You quoted the following, and I'd just like to put it in context a little...
Bikkus, you should all wander about for the benefit and happiness of the majority, help the people of this world, support and provide well-being to all dieties and human beings.
Vinaya Piṭaka. 1.23 "Caratha, bhikkhave, cārikaṃ bahujana-hitāya bahujana-sukhāya lokānukampāya, atthāyahitāyasukhāya devamanussānaṃ. Mā ekena dve agamittha."
This verse was spoken to sixty arahants
... in other words, sixty people who had already achieved the goal, had seen through the illusions of the world and fulfilled the holy life. This was said so that they could share the Dhamma which they had learned from the Buddha and pass it onto others so that they too could be liberated.
I trust you can see from this the difference between what the Buddha was exhorting to these sixty arahants versus that of the bodhisattva vow with which you are familiar.
In essence, the Buddha's intentions were to overcome suffering... first his own, and once he knew how to do it, use the remainder of his life to communicate the method to others so they could overcome their suffering too. The essential part is that one must focus on one's own enlightenment, achieve the goal and then they can be (and genuinely will be) of use to others.
This approach is expressed in such suttas as...
SN 47.19: Sedaka Sutta
http://www.accesstoinsight.org/tipitaka ... .than.html
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I have heard that on one occasion the Blessed One was living among the Sumbhas. Now there is a Sumbhan town named Sedaka. There the Blessed One addressed the monks, "Monks!"
"Yes, lord," the monks responded.
The Blessed One said, "Once upon a time, monks, a bamboo acrobat, having erected a bamboo pole, addressed his assistant, Frying Pan: 'Come, my dear Frying Pan. Climb up the bamboo pole and stand on my shoulders.'
"'As you say, Master,' Frying Pan answered the bamboo acrobat and, climbing the bamboo pole, stood on his shoulders.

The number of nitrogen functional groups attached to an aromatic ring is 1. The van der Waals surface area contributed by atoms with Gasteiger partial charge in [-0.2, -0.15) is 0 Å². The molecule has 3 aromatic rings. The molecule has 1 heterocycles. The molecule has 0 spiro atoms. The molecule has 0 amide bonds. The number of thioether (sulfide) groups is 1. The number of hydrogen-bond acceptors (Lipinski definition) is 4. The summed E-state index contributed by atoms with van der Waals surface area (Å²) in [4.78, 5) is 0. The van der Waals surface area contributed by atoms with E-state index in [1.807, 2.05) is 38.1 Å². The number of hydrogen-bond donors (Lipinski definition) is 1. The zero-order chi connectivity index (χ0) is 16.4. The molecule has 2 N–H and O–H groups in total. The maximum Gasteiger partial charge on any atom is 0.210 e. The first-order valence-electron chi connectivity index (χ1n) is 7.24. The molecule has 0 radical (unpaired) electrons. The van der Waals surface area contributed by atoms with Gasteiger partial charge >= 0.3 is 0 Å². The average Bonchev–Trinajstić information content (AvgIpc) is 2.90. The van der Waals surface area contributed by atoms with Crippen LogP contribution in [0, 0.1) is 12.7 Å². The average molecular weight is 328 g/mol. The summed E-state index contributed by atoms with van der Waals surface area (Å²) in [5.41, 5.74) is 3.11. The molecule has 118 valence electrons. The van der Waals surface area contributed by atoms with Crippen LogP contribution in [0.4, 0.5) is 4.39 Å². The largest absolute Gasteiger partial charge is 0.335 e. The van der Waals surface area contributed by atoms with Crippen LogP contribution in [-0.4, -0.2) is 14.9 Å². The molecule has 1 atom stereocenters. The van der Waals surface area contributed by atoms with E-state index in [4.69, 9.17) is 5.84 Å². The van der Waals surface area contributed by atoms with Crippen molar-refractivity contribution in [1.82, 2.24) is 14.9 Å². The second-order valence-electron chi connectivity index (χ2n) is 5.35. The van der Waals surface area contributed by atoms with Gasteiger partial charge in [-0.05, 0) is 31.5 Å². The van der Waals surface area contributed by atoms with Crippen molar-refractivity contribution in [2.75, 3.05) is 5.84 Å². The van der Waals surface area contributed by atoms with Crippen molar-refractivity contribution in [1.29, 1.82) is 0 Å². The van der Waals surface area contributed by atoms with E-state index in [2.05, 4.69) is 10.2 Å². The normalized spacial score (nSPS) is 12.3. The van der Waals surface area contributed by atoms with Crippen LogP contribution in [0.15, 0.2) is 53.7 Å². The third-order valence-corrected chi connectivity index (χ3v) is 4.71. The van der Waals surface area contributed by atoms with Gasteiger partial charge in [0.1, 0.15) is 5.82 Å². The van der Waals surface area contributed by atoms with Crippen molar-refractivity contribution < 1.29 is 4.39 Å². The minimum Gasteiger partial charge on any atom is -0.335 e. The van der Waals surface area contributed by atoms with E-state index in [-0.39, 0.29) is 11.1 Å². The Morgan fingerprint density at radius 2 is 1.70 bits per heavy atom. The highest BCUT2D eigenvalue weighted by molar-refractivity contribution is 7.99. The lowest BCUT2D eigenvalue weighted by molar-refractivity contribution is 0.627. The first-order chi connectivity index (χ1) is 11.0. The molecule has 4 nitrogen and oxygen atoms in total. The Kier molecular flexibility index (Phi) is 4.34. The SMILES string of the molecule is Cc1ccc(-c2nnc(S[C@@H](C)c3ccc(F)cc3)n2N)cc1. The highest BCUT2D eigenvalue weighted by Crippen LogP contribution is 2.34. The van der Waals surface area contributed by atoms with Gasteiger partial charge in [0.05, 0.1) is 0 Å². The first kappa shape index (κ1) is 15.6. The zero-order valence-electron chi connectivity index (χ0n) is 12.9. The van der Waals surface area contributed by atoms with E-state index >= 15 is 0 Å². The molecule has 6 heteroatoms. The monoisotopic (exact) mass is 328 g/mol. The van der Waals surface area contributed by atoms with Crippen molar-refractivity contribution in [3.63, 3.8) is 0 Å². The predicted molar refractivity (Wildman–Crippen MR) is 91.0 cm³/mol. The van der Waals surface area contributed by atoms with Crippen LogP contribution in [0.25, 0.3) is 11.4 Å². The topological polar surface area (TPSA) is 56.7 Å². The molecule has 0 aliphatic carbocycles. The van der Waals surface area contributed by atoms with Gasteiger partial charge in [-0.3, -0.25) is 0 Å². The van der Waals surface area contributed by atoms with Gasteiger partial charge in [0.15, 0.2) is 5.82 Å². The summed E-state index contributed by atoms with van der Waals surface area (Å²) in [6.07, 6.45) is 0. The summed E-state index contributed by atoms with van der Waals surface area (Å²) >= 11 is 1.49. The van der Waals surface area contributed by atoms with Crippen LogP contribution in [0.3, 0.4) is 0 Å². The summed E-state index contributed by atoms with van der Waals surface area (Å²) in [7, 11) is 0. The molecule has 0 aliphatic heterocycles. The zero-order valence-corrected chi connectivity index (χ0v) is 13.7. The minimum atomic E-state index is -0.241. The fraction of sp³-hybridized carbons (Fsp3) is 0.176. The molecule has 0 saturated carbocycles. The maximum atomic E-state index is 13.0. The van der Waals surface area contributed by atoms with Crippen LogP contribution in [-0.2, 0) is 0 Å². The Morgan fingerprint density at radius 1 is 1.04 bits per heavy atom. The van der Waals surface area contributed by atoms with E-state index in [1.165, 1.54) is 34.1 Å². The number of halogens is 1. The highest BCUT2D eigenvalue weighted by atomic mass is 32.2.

"So then the bamboo acrobat said to his assistant, 'Now you watch after me, my dear Frying Pan, and I'll watch after you. Thus, protecting one another, watching after one another, we'll show off our skill, receive our reward, and come down safely from the bamboo pole.'
"When he had said this, Frying Pan said to him, 'But that won't do at all, Master. You watch after yourself, and I'll watch after myself, and thus with each of us protecting ourselves, watching after ourselves, we'll show off our skill, receive our reward, and come down safely from the bamboo pole.'
"What Frying Pan, the assistant, said to her Master was the right way in that case.
"Monks, a frame of reference is to be practiced with the thought, 'I'll watch after myself.' A frame of reference is to be practiced with the thought, 'I'll watch after others.' When watching after oneself, one watches after others. When watching after others, one watches after oneself.
"And how does one, when watching after oneself, watch after others? Through pursuing [the practice], through developing it, through devoting oneself to it. This is how one, when watching after oneself, watches after others.
"And how does one, when watching after others, watch after oneself? Through endurance, through harmlessness, and through a mind of kindness & sympathy. This is how one, when watching after others, watches after oneself.
"A frame of reference is to be practiced with the thought, 'I'll watch after myself.' A frame of reference is to be practiced with the thought, 'I'll watch after others.' When watching after oneself, one watches after others. When watching after others, one watches after oneself."